Look for succulents at your garden center.
SUMMER heat can be hell on patio planters, but you can still have a drought-tolerant display. Use succulents! These distinctive plants tolerate conditions that would fry ordinary annuals. What’s more, you can carry them over as houseplants in the winter. Get inspired with the photos below; learn the techniques in a related article, Growing Succulents in Containers.
The planters below are designed by Lisa Brown, who works in our Burlington, VT, garden center.
Shallow containers flatter succulents: Lisa used a terra-cotta saucer for this planting. Because it has no drainage hole, she started with a half-inch layer of gravel and topped it with potting soil that’s formulated for succulents. You can make your own by mixing 1 part builder’s sand and 3 parts potting soil. Featured plants include a cascading senecio, kalanchoe, echeveria, haworthia (zebra plant) and spiky rhipsalis, which gets small yellow flowers on the tips.
“Because the saucer has no drainage, it’s important to put this planter where it won’t get rained on,” Lisa says. “Too much rain will kill the succulents.”
Create an outdoor centerpiece: Even a small container can support a variety of interesting succulents, including two types of kalanchoe, echeveria and a spiky dudleya. Decorative gravel covers the soil surface.
This planter has a drainage hole, so it’s OK to leave it out in the rain. During periods of extended rainfall, consider moving the planter to a protected location until dry weather returns.
This sedum adds texture and color.
Stacked succulents: Use terra-cotta pots to create a playful pyramid of drought-tolerant plants. “I actually used a Christmas cactus in this one,” Lisa says. “I hope it will bloom.” Though not technically a succulent, this planter includes peperomia. “It likes to dry out between waterings — similar conditions to succulents.”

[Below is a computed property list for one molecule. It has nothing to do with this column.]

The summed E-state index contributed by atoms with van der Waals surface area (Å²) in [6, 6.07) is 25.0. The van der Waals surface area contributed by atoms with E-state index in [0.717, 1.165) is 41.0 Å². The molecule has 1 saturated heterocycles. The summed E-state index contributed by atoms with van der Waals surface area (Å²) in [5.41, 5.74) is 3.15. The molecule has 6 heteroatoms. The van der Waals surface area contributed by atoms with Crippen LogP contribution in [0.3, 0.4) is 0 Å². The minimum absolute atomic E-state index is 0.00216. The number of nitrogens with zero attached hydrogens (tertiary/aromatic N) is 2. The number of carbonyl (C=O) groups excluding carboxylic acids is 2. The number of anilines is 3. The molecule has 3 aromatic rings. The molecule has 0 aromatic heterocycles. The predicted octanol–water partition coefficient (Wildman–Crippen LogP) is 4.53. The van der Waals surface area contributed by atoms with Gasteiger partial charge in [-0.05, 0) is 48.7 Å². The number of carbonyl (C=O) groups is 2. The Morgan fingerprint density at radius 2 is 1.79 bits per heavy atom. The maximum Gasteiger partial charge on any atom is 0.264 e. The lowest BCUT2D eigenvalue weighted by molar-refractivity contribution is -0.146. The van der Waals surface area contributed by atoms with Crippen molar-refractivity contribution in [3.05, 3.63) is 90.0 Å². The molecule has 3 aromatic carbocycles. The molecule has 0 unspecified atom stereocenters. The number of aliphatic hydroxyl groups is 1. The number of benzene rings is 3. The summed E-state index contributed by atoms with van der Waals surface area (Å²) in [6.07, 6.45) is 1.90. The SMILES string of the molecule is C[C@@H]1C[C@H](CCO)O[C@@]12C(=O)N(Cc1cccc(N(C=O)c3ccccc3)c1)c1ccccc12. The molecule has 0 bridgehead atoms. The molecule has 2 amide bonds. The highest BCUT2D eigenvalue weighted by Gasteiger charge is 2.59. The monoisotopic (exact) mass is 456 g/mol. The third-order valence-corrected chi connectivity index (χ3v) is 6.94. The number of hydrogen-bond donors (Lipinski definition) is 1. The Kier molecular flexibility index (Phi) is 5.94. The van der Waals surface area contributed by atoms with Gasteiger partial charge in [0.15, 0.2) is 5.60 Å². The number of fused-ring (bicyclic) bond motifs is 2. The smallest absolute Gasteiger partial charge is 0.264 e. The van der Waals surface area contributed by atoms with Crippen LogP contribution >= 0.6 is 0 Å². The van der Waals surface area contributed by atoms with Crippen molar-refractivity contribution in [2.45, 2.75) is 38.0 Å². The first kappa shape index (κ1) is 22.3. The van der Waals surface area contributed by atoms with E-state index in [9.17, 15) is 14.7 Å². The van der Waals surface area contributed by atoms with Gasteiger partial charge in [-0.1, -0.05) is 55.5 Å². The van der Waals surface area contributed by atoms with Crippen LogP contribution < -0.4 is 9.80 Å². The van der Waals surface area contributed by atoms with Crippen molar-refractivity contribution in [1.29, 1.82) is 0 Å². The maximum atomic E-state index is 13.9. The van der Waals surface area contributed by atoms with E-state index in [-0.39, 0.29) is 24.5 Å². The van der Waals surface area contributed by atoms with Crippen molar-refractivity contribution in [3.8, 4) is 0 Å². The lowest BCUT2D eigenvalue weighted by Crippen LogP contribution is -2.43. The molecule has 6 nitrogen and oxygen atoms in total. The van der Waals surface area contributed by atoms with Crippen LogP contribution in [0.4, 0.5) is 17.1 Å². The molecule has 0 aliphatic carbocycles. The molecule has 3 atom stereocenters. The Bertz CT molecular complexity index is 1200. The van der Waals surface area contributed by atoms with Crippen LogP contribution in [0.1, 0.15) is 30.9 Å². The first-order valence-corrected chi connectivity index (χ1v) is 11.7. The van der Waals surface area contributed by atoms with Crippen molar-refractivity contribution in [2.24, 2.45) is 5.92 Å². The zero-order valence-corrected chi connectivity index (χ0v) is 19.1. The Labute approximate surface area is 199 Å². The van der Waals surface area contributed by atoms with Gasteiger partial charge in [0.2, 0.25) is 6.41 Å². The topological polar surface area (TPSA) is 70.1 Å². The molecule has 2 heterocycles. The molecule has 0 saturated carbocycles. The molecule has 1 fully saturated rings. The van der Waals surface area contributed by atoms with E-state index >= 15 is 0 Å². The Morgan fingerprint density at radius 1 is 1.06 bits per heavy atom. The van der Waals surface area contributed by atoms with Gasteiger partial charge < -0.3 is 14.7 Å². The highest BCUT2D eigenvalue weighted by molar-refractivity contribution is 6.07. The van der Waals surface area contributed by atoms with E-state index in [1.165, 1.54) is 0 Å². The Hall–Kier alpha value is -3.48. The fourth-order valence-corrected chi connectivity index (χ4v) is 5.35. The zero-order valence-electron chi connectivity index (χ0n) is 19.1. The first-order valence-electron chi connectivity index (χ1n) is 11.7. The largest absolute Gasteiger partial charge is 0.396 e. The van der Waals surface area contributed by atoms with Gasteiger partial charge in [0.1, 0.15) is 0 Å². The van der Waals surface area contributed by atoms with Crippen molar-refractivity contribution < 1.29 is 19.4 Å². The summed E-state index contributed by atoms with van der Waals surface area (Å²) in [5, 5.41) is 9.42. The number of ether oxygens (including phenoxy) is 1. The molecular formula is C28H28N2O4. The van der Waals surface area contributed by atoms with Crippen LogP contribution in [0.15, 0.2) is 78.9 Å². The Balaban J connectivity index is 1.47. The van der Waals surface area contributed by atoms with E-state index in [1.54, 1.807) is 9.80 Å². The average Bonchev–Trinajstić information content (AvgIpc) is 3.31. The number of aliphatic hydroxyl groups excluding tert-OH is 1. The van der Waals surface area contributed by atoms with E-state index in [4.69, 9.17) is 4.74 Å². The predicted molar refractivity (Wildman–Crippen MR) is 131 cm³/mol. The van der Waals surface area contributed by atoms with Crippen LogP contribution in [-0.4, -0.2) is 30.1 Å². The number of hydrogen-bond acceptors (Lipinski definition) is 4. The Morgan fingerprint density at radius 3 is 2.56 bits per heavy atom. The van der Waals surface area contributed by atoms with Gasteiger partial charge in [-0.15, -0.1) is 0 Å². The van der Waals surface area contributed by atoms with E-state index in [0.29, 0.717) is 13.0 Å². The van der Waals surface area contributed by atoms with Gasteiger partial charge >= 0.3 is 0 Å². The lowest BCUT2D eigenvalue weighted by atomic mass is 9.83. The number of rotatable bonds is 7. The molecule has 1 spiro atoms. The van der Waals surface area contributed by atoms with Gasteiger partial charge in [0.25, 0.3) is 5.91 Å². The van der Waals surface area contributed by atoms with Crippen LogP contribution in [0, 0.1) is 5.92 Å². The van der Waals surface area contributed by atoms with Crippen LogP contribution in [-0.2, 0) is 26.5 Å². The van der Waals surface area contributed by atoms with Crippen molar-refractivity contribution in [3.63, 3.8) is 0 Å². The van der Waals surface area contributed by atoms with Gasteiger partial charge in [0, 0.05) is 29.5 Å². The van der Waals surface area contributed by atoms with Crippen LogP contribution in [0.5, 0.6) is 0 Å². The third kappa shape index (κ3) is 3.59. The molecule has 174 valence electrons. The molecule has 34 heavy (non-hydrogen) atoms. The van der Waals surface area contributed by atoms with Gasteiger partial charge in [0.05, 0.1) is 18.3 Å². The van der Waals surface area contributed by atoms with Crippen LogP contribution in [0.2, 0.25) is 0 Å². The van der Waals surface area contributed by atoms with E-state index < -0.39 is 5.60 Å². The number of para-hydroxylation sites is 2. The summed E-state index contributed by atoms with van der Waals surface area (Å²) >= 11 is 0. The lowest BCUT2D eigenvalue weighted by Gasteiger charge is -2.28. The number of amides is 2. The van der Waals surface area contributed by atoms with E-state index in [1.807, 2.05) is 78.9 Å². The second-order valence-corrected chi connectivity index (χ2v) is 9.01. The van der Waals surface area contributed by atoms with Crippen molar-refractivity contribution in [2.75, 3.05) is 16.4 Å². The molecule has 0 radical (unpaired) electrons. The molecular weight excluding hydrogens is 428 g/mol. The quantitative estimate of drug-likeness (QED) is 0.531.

Consider hanging baskets: Include some plants with a cascading habit, such as some types of sedum, string-of-pearls (Senecio rowleyanus) and donkey tail spurge (Euphorbia myrsinites). To ensure that the plants thrive, this Sedona Hanging Basket is filled with fast-draining succulent mix instead of regular potting soil.
Pack ’em in: Because most succulents are relatively slow-growing, you can plant densely and have an abundant look right from the start. Featured plants: haworthia, echeveria and peperomia. This River Rock Planter from MyPotsandPlanters.com is sold with and without drainage holes. If you opt for no drainage, be sure to line the bottom with a layer of gravel.
Desktop display: Even office-dwellers who are forgetful about watering can nurture a succulent planter. The spiky dudleya in this planter can withstand a little neglect and remain perky.
No time for DIY? This handsome planter comes planted and ready to grow. This shallow planter, created by Beds & Borders, features sedum, echeveria and a near-black aeonium. A sunny site is all it needs.
- Growing Succulents in Containers
- Browse the Planter Idea Book
- How to Create Sensational Pots and Planters
- How to Make a Hypertufa Trough Planter